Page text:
e360 digest

Five Questions for Mario Molina
On Climate Science’s PR Campaign

25 March 2014

The American Association for the Advancement of Science (AAAS), the world’s largest scientific society, recently launched the “What We Know” campaign, designed to cut through the fog of misinformation about climate change and convey to the public the current state of climate science. Chairing that effort is Mario J. Molina, a chemist who won a 1995 Nobel Prize for his work on the threat to the world’s ozone layer. Yale Environment 360 asked Molina five questions about the AAAS campaign and why it might succeed where others have failed.

1. What prompted the AAAS to launch this public information campaign about climate change?

It was the recognition and information from the polls that the public in the United States is really misinformed and that many still think that scientists disagree, that it’s very controversial whether climate change is real. Some others believe that scientists are still arguing. The main point is to
Five questions
Five Questions for Mario Molina
Mario J. Molina
counteract the public relations campaign that has been very well financed to question the science of climate change.

2. What are the key aspects of your campaign?

We want to to convey several brief messages to the American public. The first is that there is a real consensus among experts in climate change science that climate change is happening and that it is very likely caused by human activity. The second is that it’s not just a worry for the end of the century, but we are already seeing changes in the climate. The third point is that, should society continue to use fossil fuels, we are concerned about the perhaps less likely but very risky possibilities [of abrupt climate change] that would be very damaging for society. We want to convey the nature of those risks. And the fourth point is that we can certainly do something about this issue — there is a misunderstanding that it’s far too expensive or that it’s too late to do anything.

3. How will this effort be different from previous ones that have had limited success in spurring public concern about this issue?

What is different is that this is hopefully a well-organized campaign. There hasn’t been a well-organized campaign like this one in which we also work with professional communicators. We scientists do not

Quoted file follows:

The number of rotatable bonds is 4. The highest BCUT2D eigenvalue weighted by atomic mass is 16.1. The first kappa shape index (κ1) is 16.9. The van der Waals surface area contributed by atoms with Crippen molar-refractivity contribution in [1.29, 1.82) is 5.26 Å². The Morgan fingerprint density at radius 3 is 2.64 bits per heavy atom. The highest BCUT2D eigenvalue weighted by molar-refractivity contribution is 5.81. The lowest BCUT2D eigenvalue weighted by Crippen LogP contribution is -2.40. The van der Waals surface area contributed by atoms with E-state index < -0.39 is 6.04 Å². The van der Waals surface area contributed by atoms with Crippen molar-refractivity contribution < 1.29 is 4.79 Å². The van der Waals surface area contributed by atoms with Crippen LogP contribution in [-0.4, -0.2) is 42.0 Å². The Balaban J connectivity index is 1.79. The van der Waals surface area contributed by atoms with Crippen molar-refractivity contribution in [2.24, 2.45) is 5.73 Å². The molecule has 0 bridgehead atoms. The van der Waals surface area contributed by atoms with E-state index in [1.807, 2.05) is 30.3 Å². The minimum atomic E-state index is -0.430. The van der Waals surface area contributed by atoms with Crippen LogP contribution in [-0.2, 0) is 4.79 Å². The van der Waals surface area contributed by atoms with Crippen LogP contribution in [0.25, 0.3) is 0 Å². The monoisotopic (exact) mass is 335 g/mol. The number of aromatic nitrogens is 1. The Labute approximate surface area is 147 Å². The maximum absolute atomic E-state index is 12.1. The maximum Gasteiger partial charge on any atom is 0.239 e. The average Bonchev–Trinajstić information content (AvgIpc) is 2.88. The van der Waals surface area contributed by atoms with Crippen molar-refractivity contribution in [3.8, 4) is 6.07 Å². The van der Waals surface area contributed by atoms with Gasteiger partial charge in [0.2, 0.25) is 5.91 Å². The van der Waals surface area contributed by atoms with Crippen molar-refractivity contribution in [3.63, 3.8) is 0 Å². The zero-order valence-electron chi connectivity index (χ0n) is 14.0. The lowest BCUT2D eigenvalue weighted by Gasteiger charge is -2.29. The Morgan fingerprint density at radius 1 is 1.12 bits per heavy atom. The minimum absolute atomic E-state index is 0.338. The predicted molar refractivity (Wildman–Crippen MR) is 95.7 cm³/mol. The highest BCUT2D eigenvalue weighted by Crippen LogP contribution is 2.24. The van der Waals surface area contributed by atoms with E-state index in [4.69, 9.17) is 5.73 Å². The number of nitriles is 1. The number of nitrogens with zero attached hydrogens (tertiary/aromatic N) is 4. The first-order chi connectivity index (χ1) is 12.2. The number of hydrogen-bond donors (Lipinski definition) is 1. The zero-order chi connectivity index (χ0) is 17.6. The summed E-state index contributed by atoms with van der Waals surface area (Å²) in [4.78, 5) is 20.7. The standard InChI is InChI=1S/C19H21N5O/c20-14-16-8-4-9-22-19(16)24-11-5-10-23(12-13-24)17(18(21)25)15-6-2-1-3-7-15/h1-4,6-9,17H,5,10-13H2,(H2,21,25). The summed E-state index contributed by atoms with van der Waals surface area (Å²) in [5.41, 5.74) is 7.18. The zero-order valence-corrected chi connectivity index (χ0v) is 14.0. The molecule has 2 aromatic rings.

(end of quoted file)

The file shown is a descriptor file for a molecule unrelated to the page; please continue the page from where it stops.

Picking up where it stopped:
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communicate well. We have done a poor job with society. We are not dealing with advocacy. We just want to communicate what is known about science, particularly the point about risks.

4. Why do you think the scientific community has so far failed to bring home the importance of this issue to the American public?

We make things too complicated. We are very cautious. The scientific community is very conservative, so it gives the appearance that we don’t understand what we’re talking about. That’s why previous efforts have not been very successful. Also, there are efforts from groups that are not scientists that appear to be just advocacy. We want to avoid advocacy or exaggerations. We want to convey what the real worries are. We think there hasn’t been a concerted effort to do this in a professional way.

5. What are the positive or hopeful messages that you would like to convey?

The main message is that we can deal with this problem. We have examples of big problems that society has dealt with successfully before. In this case it is a very serious and difficult challenge, but working with economists we know that we can take care of these risks at a relatively modest cost. It’s not incredibly expensive, as some of the deniers might want to stress. And the cost of dealing with the problem is most likely much less than the cost society will have to pay for the impacts. This will not harm the economy. On the contrary, if we do it well, in a creative way, we can favor economic growth.

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